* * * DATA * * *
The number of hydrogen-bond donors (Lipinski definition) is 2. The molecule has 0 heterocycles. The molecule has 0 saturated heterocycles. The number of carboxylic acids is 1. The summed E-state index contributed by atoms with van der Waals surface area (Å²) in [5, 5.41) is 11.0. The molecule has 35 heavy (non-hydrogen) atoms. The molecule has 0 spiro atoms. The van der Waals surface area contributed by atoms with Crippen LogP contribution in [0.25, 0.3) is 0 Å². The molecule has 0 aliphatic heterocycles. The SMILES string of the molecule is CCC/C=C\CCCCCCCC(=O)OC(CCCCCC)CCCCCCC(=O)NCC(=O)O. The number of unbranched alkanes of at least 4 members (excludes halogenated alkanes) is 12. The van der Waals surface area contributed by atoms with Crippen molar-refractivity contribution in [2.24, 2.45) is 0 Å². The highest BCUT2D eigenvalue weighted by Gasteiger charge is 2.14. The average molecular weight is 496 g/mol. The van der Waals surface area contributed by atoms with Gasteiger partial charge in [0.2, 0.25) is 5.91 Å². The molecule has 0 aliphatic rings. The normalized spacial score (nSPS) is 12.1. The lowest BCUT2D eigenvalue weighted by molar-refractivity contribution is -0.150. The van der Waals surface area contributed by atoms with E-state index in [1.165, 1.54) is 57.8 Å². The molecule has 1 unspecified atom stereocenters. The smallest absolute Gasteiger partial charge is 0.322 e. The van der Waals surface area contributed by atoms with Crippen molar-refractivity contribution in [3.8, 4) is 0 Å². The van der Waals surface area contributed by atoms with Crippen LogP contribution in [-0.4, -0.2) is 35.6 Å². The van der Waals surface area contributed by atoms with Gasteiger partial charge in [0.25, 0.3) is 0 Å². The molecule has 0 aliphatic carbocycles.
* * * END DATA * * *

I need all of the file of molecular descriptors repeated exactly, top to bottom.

The number of hydrogen-bond donors (Lipinski definition) is 2. The molecule has 0 heterocycles. The molecule has 0 saturated heterocycles. The number of carboxylic acids is 1. The summed E-state index contributed by atoms with van der Waals surface area (Å²) in [5, 5.41) is 11.0. The molecule has 35 heavy (non-hydrogen) atoms. The molecule has 0 spiro atoms. The van der Waals surface area contributed by atoms with Crippen LogP contribution in [0.25, 0.3) is 0 Å². The molecule has 0 aliphatic heterocycles. The SMILES string of the molecule is CCC/C=C\CCCCCCCC(=O)OC(CCCCCC)CCCCCCC(=O)NCC(=O)O. The number of unbranched alkanes of at least 4 members (excludes halogenated alkanes) is 12. The van der Waals surface area contributed by atoms with Crippen molar-refractivity contribution in [2.24, 2.45) is 0 Å². The highest BCUT2D eigenvalue weighted by Gasteiger charge is 2.14. The average molecular weight is 496 g/mol. The van der Waals surface area contributed by atoms with Gasteiger partial charge in [0.2, 0.25) is 5.91 Å². The molecule has 0 aliphatic rings. The normalized spacial score (nSPS) is 12.1. The lowest BCUT2D eigenvalue weighted by molar-refractivity contribution is -0.150. The van der Waals surface area contributed by atoms with E-state index in [1.165, 1.54) is 57.8 Å². The molecule has 1 unspecified atom stereocenters. The smallest absolute Gasteiger partial charge is 0.322 e. The van der Waals surface area contributed by atoms with Crippen molar-refractivity contribution in [3.8, 4) is 0 Å². The van der Waals surface area contributed by atoms with Crippen LogP contribution in [-0.4, -0.2) is 35.6 Å². The van der Waals surface area contributed by atoms with Gasteiger partial charge in [0.25, 0.3) is 0 Å². The molecule has 0 aliphatic carbocycles.